waiting on china recertification. should be soon.
Finally, some light shed on the issue of the 737 Max.

Getting a Max out of inventory isn't going smoothly:

“We have to get better at delivering [737s] out of the completion center our inventoried airplanes,” Calhoun said. (Delivery of MAXes from inventory is taking about twice as long as previously expected, a knowledgeable source tells)


They had some 450 sitting there as of Dec 2020. They now have 370. Most of the 195 delivered since then have come from the production line. 2024 is the consensus for clearing out the Max's sitting in inventory.

5 years.

Which company can produce a product using borrowed money, put it into inventory and then hand it over to customers 5 years later - and still make a profit? As well, you cannot let an aircraft just sit there, it needs to be maintained.

Last reported a fairly new 777 from bankrupt Jet airways sat in Holland, IIRC - for 2 years. When it was all said and done, it got sold for $9 million and was sent to the scrap yard. List price on a 777? $400 million.

Those 450 Max's that some were saying would be a cash bonanza for Boeing, are turning into a money pit.
taplinger profile picture
@crankypants007 For $391 million I would have maintained that aircraft.
@taplinger I think that it got impounded and then it deteriorated on the tarmac. $400 mil is list price, and it was a few years old. Maybe worth $100 in good condition, depending on cycles and C/D checks.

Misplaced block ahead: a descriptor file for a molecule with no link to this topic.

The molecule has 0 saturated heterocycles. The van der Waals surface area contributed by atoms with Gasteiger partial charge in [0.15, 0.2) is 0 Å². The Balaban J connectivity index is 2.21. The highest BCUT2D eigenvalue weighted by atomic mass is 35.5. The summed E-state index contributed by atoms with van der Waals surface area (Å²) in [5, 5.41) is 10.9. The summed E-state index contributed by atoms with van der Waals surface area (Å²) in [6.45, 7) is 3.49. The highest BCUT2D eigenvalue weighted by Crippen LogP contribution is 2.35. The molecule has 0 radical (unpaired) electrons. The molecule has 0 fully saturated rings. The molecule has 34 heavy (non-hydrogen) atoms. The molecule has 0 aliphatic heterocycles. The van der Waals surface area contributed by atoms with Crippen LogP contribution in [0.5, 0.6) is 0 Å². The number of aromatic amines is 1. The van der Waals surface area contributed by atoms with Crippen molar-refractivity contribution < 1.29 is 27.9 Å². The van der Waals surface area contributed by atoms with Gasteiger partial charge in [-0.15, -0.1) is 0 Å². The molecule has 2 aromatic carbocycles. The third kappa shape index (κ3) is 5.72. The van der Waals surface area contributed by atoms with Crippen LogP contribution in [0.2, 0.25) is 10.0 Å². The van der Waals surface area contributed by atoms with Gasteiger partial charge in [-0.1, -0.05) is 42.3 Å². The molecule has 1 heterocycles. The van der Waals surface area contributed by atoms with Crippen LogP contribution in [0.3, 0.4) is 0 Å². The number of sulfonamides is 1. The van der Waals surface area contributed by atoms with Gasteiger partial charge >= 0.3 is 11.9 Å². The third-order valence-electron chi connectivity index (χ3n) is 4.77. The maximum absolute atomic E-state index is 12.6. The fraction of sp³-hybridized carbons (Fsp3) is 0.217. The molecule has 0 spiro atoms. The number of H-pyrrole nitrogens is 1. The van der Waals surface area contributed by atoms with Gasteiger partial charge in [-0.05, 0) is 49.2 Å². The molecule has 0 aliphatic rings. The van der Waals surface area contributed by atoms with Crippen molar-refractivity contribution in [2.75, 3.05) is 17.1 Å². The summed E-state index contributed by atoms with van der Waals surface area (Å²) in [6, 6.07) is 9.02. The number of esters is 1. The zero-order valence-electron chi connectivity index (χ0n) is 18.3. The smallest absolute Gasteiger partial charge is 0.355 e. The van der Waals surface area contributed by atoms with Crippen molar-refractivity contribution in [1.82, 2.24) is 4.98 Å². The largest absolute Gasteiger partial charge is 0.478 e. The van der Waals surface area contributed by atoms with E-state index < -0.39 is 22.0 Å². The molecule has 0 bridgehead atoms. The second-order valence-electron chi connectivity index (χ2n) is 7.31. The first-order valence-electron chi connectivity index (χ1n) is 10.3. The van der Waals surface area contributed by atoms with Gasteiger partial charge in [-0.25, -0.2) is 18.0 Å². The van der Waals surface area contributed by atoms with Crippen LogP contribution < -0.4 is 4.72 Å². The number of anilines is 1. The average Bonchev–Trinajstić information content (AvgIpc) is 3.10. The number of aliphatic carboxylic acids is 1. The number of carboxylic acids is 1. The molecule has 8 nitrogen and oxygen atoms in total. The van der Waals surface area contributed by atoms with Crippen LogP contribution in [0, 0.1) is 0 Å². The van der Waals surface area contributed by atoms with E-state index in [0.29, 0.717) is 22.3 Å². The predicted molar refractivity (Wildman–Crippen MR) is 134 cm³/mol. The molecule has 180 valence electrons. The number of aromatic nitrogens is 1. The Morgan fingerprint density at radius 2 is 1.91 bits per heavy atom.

But yes, I would have, too...
@crankypants007 Like I said, once you get on the chain of bad news the bad news tends to continue. This obviously was an incompetently managed company which makes me wonder about the assumptions they were using as in producing the max in the first place.

If Boeing can't get those planes out of inventory they have a major loss to add to the huge amount of debt they've already assumed.
Boeing will eventually be back in the 400s. The world has demand for flying and there just aren't that many companies who produce jets like Boeing. I will hold and buy more if it falls. Under 200 is a steal.
Wow, Dhiern, even you are starting to sound sort of depressed. Until there is a fundamental leadership change, I don't see any significant turnaround.
Dhierin Bechai profile picture
@retiredboeingeng I do? Maybe it is the season change that does it ;)